Like Russia, China is a permanent member of the U.N. Security Council and has used its veto power to block some resolutions against Syria.
McCain: 'I am very skeptical' Rep. Israel: Russia stepped up to plate
The proposal -- to put the country's chemical weapons sites under international control -- stemmed from off-the-cuff remarks made by U.S. Secretary of State John Kerry. Asked Monday whether there was anything Syrian President Bashar al-Assad's government could do to avoid an attack, Kerry said al-Assad "could turn over every single bit of his chemical weapons to the international community in the next week.
"He isn't about to do it, and it can't be done, obviously," Kerry said. Russia, Syria's leading ally, quickly urged al-Assad to do just that. "It's certainly a positive development when the Russians and Syrians both make gestures towards dealing with these chemical weapons," President Barack Obama told CNN's Wolf Blitzer on Monday.
But President Obama said the threat of American force would remain, "And we don't want just a stalling or delaying tactic to put off the pressure that we have on there right now." Sen. John McCain, a leading Republican voice in calls for military action against Syria, said Tuesday there could be "a very good initial test" of such a solution.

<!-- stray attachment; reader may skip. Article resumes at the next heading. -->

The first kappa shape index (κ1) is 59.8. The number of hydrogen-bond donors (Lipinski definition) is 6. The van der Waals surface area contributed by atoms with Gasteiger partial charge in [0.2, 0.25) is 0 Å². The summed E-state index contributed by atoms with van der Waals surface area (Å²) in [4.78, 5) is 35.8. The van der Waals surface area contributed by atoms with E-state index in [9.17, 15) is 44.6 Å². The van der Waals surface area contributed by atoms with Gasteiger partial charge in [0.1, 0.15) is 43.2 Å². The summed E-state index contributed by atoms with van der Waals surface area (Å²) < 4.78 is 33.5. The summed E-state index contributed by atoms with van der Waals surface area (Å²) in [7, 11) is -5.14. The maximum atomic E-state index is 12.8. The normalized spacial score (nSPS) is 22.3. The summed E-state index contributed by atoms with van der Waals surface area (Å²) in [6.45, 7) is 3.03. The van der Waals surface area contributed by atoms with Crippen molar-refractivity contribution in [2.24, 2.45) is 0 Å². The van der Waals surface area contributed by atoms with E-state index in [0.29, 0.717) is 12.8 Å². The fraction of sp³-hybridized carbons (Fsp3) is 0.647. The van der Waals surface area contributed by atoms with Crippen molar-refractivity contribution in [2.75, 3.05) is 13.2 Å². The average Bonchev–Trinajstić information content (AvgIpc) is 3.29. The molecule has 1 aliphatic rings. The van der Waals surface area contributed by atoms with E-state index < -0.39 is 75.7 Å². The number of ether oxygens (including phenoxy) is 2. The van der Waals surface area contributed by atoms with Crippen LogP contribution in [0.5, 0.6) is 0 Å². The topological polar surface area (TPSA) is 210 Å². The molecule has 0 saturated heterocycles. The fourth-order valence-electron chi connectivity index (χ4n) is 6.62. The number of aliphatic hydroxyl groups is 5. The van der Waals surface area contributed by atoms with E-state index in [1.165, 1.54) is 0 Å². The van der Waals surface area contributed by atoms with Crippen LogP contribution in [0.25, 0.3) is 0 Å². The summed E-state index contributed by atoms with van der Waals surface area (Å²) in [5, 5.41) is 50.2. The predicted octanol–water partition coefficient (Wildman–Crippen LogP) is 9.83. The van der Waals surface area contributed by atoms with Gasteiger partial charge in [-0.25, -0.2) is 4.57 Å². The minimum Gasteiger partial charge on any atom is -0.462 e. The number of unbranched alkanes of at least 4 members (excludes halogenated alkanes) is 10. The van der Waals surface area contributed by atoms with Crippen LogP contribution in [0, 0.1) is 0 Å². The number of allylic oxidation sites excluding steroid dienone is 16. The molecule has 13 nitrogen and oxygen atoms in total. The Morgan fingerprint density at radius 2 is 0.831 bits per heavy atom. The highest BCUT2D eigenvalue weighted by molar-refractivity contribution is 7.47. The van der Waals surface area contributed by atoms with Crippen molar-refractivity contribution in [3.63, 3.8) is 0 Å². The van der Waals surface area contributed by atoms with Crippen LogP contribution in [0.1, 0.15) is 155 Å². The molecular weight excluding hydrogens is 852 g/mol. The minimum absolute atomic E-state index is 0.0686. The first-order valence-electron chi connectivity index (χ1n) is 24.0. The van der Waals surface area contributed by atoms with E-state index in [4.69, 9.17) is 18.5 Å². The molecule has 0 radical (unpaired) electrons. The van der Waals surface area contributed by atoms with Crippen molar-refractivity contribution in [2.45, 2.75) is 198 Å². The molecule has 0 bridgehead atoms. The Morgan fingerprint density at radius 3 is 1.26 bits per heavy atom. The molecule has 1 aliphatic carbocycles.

The news of Syria's acceptance of a possible weapons surrender comes as President Obama prepares to address the nation Tuesday at 9:00pm. You can watch the address live on KNWA as it happens.
Meanwhile, Arkansas lawmakers are also weighing in on a possible strike. U.S Senator John Boozman has released a statement saying in part "I am pleased that President Obama reversed course and is seeking Congressional approval but he still needs to answer a number of difficult questions to garner my support..... "Without doing so, he risks exasperating the situation in Syria and drawing our military further into the conflict. I remain open to hearing the President make his case and to seeing the exact language of the resolution but i cannot support military action unless those questions are completely answered."
Republican U.S. Congressman Steve Womack released a statement last week saying in part, "Before we commit America's men, women, and resources to the conflict, I believe it is imperative for the President to have coalition support, to ensure that our nation's interests are present and clearly defined, and to make his case before both Congress and the American people." Since then, Womack has announced he's voting against military action in Syria. The two-term Congressman from Northwest Arkansas announced Monday that he's opposed to President Obama's request to use military force against Syria.
Republican Rep. Tom Cotton is the only member of the Arkansas delegation to back military action against Syria, with others announcing opposition to the move.